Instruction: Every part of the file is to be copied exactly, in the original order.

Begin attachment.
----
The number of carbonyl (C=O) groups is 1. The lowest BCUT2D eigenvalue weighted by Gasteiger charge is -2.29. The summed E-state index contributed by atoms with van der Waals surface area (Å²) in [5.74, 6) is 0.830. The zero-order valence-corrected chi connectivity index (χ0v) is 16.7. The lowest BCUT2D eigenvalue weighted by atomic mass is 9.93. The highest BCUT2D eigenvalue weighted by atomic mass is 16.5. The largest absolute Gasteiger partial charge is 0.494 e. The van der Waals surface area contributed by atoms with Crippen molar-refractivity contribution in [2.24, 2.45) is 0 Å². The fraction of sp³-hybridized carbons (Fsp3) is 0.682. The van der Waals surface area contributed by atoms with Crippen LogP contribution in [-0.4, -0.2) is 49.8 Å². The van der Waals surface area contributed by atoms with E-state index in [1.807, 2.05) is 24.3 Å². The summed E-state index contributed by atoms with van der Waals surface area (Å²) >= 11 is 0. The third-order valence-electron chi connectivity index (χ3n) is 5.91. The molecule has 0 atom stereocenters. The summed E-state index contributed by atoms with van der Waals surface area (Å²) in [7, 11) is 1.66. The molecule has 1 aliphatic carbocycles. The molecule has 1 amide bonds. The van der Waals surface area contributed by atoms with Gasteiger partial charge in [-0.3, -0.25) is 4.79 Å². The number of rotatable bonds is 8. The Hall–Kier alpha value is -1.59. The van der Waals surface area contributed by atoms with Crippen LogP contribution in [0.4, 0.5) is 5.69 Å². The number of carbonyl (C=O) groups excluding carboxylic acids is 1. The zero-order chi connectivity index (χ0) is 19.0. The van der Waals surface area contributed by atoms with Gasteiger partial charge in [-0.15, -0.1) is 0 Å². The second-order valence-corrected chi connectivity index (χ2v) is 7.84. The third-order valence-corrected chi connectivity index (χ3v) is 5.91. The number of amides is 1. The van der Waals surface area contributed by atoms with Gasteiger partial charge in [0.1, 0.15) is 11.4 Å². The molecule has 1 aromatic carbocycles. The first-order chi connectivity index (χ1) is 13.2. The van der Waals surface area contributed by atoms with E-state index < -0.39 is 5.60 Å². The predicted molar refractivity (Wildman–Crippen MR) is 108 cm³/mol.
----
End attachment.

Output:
The number of carbonyl (C=O) groups is 1. The lowest BCUT2D eigenvalue weighted by Gasteiger charge is -2.29. The summed E-state index contributed by atoms with van der Waals surface area (Å²) in [5.74, 6) is 0.830. The zero-order valence-corrected chi connectivity index (χ0v) is 16.7. The lowest BCUT2D eigenvalue weighted by atomic mass is 9.93. The highest BCUT2D eigenvalue weighted by atomic mass is 16.5. The largest absolute Gasteiger partial charge is 0.494 e. The van der Waals surface area contributed by atoms with Crippen molar-refractivity contribution in [2.24, 2.45) is 0 Å². The fraction of sp³-hybridized carbons (Fsp3) is 0.682. The van der Waals surface area contributed by atoms with Crippen LogP contribution in [-0.4, -0.2) is 49.8 Å². The van der Waals surface area contributed by atoms with E-state index in [1.807, 2.05) is 24.3 Å². The summed E-state index contributed by atoms with van der Waals surface area (Å²) >= 11 is 0. The third-order valence-electron chi connectivity index (χ3n) is 5.91. The molecule has 0 atom stereocenters. The summed E-state index contributed by atoms with van der Waals surface area (Å²) in [7, 11) is 1.66. The molecule has 1 aliphatic carbocycles. The molecule has 1 amide bonds. The van der Waals surface area contributed by atoms with Gasteiger partial charge in [-0.3, -0.25) is 4.79 Å². The number of rotatable bonds is 8. The Hall–Kier alpha value is -1.59. The van der Waals surface area contributed by atoms with Crippen LogP contribution in [0.4, 0.5) is 5.69 Å². The number of carbonyl (C=O) groups excluding carboxylic acids is 1. The zero-order chi connectivity index (χ0) is 19.0. The van der Waals surface area contributed by atoms with Gasteiger partial charge in [-0.15, -0.1) is 0 Å². The second-order valence-corrected chi connectivity index (χ2v) is 7.84. The third-order valence-corrected chi connectivity index (χ3v) is 5.91. The number of amides is 1. The van der Waals surface area contributed by atoms with Gasteiger partial charge in [0.1, 0.15) is 11.4 Å². The molecule has 1 aromatic carbocycles. The first-order chi connectivity index (χ1) is 13.2. The van der Waals surface area contributed by atoms with E-state index < -0.39 is 5.60 Å². The predicted molar refractivity (Wildman–Crippen MR) is 108 cm³/mol.